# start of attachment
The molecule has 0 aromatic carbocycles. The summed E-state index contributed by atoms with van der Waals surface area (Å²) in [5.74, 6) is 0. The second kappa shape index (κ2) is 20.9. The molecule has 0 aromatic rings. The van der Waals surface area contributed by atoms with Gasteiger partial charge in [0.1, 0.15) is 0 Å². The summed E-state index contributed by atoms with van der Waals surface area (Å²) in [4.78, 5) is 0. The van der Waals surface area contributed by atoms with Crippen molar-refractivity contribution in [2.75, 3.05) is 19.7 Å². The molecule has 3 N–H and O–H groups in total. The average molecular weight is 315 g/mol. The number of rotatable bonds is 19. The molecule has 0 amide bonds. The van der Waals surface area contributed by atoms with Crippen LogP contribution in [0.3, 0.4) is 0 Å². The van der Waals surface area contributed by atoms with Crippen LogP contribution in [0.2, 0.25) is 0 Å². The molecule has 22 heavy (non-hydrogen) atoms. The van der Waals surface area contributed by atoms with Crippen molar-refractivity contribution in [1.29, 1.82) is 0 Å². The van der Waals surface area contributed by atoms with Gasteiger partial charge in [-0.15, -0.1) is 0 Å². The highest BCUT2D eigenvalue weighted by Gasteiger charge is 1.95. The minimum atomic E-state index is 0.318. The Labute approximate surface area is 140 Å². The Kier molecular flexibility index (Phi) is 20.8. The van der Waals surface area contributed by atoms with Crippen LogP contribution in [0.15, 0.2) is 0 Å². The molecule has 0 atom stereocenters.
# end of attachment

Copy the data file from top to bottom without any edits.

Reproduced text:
The molecule has 0 aromatic carbocycles. The summed E-state index contributed by atoms with van der Waals surface area (Å²) in [5.74, 6) is 0. The second kappa shape index (κ2) is 20.9. The molecule has 0 aromatic rings. The van der Waals surface area contributed by atoms with Gasteiger partial charge in [0.1, 0.15) is 0 Å². The summed E-state index contributed by atoms with van der Waals surface area (Å²) in [4.78, 5) is 0. The van der Waals surface area contributed by atoms with Crippen molar-refractivity contribution in [2.75, 3.05) is 19.7 Å². The molecule has 3 N–H and O–H groups in total. The average molecular weight is 315 g/mol. The number of rotatable bonds is 19. The molecule has 0 amide bonds. The van der Waals surface area contributed by atoms with Crippen LogP contribution in [0.3, 0.4) is 0 Å². The van der Waals surface area contributed by atoms with Crippen LogP contribution in [0.2, 0.25) is 0 Å². The molecule has 22 heavy (non-hydrogen) atoms. The van der Waals surface area contributed by atoms with Crippen molar-refractivity contribution in [1.29, 1.82) is 0 Å². The van der Waals surface area contributed by atoms with Gasteiger partial charge in [-0.15, -0.1) is 0 Å². The highest BCUT2D eigenvalue weighted by Gasteiger charge is 1.95. The minimum atomic E-state index is 0.318. The Labute approximate surface area is 140 Å². The Kier molecular flexibility index (Phi) is 20.8. The van der Waals surface area contributed by atoms with Crippen LogP contribution in [0.15, 0.2) is 0 Å². The molecule has 0 atom stereocenters.